Care Leaver Communities

This year around 10,000 looked-after children will age out and leave care.
The odds are stacked against the young. ‘the boomerang generation’; many young adults find they can’t make it on their own and end up moving back in with their parents.

But there’s no family home to return to. You’re a care leaver now, badly traumatised and alone.

It doesn’t matter if we’re 16, 21 or 26 – when we have our support network cauterised off, we’re going to struggle.

Research by youth charity coalition Access All Areas found that care leavers need better mental health, financial, and housing support, as well as employment training.

With so many needs going unmet we’ve begun banding together to form support groups. Many of us contribute and belong to at least one care leaver community. The Care Leavers Rock group on Facebook has grown to over 750 members.

CLR banner
Following a design contest and democratic consultation, we settled on a word-cloud generated from the group postings.

Care leavers rock started one day in my living room with the aim of reaching out to as many care leavers as possible.

Every time someone posts asking for advice, within seconds members are there to offer support and guidance… With no tokenism. No agenda. No reason. Other than to create a family environment for those who still need it when leaving care with nothing or no one.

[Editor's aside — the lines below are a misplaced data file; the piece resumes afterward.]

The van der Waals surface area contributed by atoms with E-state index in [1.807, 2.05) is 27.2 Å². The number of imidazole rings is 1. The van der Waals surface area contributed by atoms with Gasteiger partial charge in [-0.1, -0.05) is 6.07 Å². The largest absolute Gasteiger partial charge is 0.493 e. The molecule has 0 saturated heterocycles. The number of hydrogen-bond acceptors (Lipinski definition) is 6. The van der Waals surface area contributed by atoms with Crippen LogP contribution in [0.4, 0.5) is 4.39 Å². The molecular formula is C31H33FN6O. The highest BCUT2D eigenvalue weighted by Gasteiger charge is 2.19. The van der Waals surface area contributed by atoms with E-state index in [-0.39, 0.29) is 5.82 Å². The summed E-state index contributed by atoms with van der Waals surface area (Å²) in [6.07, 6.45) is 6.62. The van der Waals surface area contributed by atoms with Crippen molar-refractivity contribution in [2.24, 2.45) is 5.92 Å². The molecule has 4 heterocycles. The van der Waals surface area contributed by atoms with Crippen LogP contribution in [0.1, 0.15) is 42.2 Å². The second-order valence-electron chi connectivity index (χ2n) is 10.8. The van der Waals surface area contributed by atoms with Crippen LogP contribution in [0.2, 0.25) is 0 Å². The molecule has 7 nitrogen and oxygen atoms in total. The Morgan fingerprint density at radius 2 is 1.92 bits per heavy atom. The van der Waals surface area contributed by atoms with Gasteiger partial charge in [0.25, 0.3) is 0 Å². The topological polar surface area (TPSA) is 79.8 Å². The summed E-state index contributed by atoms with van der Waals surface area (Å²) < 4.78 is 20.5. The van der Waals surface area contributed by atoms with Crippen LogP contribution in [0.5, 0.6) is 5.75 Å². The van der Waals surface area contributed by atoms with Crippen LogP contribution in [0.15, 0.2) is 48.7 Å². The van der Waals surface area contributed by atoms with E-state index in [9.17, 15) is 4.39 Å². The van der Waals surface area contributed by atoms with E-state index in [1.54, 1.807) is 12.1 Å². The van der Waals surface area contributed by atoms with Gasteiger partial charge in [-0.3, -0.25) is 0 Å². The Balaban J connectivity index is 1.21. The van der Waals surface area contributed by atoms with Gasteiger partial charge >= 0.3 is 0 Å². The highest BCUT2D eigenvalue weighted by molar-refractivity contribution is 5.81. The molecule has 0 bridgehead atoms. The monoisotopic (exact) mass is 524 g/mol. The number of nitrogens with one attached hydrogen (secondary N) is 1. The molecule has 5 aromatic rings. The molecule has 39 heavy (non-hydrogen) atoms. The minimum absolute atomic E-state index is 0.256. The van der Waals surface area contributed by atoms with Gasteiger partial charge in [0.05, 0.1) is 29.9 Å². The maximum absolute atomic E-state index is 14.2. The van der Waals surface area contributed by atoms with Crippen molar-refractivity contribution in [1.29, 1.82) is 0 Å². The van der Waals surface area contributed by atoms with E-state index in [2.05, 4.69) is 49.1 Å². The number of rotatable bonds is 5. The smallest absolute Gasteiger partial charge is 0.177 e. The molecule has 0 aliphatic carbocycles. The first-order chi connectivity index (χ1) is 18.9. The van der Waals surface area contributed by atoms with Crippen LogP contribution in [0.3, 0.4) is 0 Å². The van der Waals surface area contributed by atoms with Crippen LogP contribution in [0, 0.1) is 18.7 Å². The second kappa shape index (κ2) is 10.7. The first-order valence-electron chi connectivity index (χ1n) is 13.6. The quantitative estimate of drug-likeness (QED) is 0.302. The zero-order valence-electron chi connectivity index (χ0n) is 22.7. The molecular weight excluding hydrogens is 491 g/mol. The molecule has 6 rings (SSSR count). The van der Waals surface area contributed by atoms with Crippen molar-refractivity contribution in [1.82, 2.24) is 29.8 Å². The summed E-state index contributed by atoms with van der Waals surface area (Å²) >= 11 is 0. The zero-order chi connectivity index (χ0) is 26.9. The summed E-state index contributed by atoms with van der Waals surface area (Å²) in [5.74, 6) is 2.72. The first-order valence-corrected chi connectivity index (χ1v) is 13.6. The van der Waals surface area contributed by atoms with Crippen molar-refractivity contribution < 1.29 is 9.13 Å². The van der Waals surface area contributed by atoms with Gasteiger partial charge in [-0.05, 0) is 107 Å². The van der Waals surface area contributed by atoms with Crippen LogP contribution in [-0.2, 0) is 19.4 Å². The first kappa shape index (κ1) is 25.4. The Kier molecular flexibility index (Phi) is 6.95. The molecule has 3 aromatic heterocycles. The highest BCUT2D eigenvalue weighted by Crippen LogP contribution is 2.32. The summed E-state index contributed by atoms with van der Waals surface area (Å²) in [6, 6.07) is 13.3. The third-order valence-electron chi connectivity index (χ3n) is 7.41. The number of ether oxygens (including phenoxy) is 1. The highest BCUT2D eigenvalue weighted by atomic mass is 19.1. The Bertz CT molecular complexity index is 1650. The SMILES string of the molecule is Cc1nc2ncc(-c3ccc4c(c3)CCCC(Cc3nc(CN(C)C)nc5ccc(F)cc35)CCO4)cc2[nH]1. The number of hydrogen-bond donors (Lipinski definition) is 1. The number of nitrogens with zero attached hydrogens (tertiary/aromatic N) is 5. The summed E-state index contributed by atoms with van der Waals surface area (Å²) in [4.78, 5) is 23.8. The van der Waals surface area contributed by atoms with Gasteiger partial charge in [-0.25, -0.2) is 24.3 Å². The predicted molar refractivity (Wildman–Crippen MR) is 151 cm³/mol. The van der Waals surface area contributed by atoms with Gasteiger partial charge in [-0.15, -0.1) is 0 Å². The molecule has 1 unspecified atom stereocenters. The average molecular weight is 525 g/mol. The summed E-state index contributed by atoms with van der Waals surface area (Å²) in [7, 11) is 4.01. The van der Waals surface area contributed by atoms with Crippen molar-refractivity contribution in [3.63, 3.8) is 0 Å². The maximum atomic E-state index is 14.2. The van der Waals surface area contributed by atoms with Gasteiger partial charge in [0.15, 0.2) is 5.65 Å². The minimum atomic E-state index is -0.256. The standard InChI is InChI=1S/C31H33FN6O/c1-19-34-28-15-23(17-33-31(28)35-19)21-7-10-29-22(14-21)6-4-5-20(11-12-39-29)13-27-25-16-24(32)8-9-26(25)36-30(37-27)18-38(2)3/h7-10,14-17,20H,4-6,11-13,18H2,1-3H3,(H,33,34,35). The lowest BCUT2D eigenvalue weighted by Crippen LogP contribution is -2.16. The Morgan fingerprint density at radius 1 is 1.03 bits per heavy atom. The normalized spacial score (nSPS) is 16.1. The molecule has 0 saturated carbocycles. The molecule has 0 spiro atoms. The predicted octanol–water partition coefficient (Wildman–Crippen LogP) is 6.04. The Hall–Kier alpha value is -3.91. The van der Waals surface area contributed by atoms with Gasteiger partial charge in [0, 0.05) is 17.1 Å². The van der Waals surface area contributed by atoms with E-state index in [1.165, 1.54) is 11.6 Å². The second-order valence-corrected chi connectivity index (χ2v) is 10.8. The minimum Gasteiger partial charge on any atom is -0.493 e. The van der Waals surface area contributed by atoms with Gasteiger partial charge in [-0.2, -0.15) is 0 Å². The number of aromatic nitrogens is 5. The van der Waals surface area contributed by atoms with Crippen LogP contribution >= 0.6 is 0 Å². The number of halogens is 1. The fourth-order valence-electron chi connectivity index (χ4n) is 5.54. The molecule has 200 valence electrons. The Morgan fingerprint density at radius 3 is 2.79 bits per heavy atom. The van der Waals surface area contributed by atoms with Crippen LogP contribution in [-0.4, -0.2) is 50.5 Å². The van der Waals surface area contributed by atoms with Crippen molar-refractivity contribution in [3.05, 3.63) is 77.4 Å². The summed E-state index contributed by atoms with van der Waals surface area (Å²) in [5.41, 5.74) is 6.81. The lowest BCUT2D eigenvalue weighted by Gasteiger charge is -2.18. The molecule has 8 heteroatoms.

– Kayrelle Phillips 

As an FCA care leaver, I was invited to join a care-experienced consultancy project – think customer feedback. I enjoyed the work and the sense of community that came with it.  We still meet up informally. One of us recently had a child. Her extended family have been in touch to with congratulations and baby clothes.

It was a privilege to meet another community at a Care Leavers Association national gathering. They were wiser and more experienced than those I’d met previously. There was a real emphasis on emotional support, and I was overwhelmed by the honesty and sincerity of these people.

These groups exist because support is lacking elsewhere. Experience of the care system fosters a spirit of reciprocity. And that’s something we should shout about and encourage!

An earlier version of this article was originally published by Children and Young People Now in 2015.

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